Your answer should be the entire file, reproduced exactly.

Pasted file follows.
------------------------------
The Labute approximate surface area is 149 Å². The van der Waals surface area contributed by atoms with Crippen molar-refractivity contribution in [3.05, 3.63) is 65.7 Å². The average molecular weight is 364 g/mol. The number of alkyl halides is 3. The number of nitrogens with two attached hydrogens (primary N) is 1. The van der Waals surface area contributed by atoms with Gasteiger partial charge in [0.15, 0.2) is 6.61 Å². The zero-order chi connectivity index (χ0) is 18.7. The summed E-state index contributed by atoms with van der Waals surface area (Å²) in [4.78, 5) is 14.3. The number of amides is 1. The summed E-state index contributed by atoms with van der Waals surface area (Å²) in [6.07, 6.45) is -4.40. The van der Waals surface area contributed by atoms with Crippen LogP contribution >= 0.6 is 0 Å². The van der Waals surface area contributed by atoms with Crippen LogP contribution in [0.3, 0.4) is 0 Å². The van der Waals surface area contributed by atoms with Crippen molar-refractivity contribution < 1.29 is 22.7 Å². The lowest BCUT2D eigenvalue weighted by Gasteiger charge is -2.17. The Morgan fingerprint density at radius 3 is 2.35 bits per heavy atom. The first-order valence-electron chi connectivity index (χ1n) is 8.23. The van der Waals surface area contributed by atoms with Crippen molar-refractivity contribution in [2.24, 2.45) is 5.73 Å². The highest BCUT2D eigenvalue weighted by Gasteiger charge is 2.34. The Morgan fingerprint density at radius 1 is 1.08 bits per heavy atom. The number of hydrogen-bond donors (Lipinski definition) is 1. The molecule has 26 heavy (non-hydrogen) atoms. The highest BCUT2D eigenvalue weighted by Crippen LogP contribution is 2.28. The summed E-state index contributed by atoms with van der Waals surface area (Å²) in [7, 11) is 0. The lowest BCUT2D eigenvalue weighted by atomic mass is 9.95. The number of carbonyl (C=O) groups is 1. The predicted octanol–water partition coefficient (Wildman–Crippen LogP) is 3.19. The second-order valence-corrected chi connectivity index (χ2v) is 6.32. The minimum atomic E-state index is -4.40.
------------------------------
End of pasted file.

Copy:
The Labute approximate surface area is 149 Å². The van der Waals surface area contributed by atoms with Crippen molar-refractivity contribution in [3.05, 3.63) is 65.7 Å². The average molecular weight is 364 g/mol. The number of alkyl halides is 3. The number of nitrogens with two attached hydrogens (primary N) is 1. The van der Waals surface area contributed by atoms with Gasteiger partial charge in [0.15, 0.2) is 6.61 Å². The zero-order chi connectivity index (χ0) is 18.7. The summed E-state index contributed by atoms with van der Waals surface area (Å²) in [4.78, 5) is 14.3. The number of amides is 1. The summed E-state index contributed by atoms with van der Waals surface area (Å²) in [6.07, 6.45) is -4.40. The van der Waals surface area contributed by atoms with Crippen LogP contribution >= 0.6 is 0 Å². The van der Waals surface area contributed by atoms with Crippen LogP contribution in [0.3, 0.4) is 0 Å². The van der Waals surface area contributed by atoms with Crippen molar-refractivity contribution < 1.29 is 22.7 Å². The lowest BCUT2D eigenvalue weighted by Gasteiger charge is -2.17. The Morgan fingerprint density at radius 3 is 2.35 bits per heavy atom. The first-order valence-electron chi connectivity index (χ1n) is 8.23. The van der Waals surface area contributed by atoms with Crippen molar-refractivity contribution in [2.24, 2.45) is 5.73 Å². The highest BCUT2D eigenvalue weighted by Gasteiger charge is 2.34. The Morgan fingerprint density at radius 1 is 1.08 bits per heavy atom. The number of hydrogen-bond donors (Lipinski definition) is 1. The molecule has 26 heavy (non-hydrogen) atoms. The highest BCUT2D eigenvalue weighted by Crippen LogP contribution is 2.28. The summed E-state index contributed by atoms with van der Waals surface area (Å²) in [7, 11) is 0. The lowest BCUT2D eigenvalue weighted by atomic mass is 9.95. The number of carbonyl (C=O) groups is 1. The predicted octanol–water partition coefficient (Wildman–Crippen LogP) is 3.19. The second-order valence-corrected chi connectivity index (χ2v) is 6.32. The minimum atomic E-state index is -4.40.